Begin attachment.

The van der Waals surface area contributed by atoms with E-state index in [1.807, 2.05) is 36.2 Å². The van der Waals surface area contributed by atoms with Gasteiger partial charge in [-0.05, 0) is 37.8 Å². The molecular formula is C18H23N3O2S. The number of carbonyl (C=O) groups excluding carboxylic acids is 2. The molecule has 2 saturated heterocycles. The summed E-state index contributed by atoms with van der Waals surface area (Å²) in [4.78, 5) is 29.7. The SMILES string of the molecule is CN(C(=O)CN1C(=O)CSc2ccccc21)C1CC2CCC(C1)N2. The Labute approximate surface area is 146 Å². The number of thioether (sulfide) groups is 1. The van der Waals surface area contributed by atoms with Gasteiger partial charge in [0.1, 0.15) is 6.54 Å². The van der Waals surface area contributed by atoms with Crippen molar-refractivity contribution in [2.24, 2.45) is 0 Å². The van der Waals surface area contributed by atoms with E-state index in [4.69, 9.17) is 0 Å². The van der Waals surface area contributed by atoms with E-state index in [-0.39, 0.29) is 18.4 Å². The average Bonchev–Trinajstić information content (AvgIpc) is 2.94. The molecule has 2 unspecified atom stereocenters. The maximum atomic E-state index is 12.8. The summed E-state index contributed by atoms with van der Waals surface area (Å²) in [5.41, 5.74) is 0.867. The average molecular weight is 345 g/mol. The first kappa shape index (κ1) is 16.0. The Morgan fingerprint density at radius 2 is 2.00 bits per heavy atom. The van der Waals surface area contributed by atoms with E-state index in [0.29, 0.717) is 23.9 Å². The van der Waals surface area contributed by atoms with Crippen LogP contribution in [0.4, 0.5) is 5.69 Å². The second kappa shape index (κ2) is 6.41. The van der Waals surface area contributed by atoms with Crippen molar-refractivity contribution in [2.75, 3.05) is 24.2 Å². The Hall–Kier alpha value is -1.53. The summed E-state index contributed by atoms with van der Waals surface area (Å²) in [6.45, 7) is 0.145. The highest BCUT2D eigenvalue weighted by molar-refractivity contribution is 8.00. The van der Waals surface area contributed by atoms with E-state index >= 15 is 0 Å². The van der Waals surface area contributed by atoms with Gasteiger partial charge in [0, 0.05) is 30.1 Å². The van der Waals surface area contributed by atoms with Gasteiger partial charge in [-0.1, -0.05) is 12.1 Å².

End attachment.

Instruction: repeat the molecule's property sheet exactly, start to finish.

The van der Waals surface area contributed by atoms with E-state index in [1.807, 2.05) is 36.2 Å². The van der Waals surface area contributed by atoms with Gasteiger partial charge in [-0.05, 0) is 37.8 Å². The molecular formula is C18H23N3O2S. The number of carbonyl (C=O) groups excluding carboxylic acids is 2. The molecule has 2 saturated heterocycles. The summed E-state index contributed by atoms with van der Waals surface area (Å²) in [4.78, 5) is 29.7. The SMILES string of the molecule is CN(C(=O)CN1C(=O)CSc2ccccc21)C1CC2CCC(C1)N2. The Labute approximate surface area is 146 Å². The number of thioether (sulfide) groups is 1. The van der Waals surface area contributed by atoms with Gasteiger partial charge in [0.1, 0.15) is 6.54 Å². The van der Waals surface area contributed by atoms with Crippen molar-refractivity contribution in [2.24, 2.45) is 0 Å². The van der Waals surface area contributed by atoms with E-state index in [4.69, 9.17) is 0 Å². The van der Waals surface area contributed by atoms with E-state index in [-0.39, 0.29) is 18.4 Å². The average Bonchev–Trinajstić information content (AvgIpc) is 2.94. The molecule has 2 unspecified atom stereocenters. The maximum atomic E-state index is 12.8. The summed E-state index contributed by atoms with van der Waals surface area (Å²) in [5.41, 5.74) is 0.867. The average molecular weight is 345 g/mol. The first kappa shape index (κ1) is 16.0. The Morgan fingerprint density at radius 2 is 2.00 bits per heavy atom. The van der Waals surface area contributed by atoms with E-state index in [0.29, 0.717) is 23.9 Å². The van der Waals surface area contributed by atoms with Crippen LogP contribution in [0.4, 0.5) is 5.69 Å². The second kappa shape index (κ2) is 6.41. The van der Waals surface area contributed by atoms with Crippen molar-refractivity contribution in [2.75, 3.05) is 24.2 Å². The Hall–Kier alpha value is -1.53. The summed E-state index contributed by atoms with van der Waals surface area (Å²) in [6.45, 7) is 0.145. The highest BCUT2D eigenvalue weighted by molar-refractivity contribution is 8.00. The van der Waals surface area contributed by atoms with E-state index >= 15 is 0 Å². The van der Waals surface area contributed by atoms with Gasteiger partial charge in [0, 0.05) is 30.1 Å². The van der Waals surface area contributed by atoms with Gasteiger partial charge in [-0.1, -0.05) is 12.1 Å².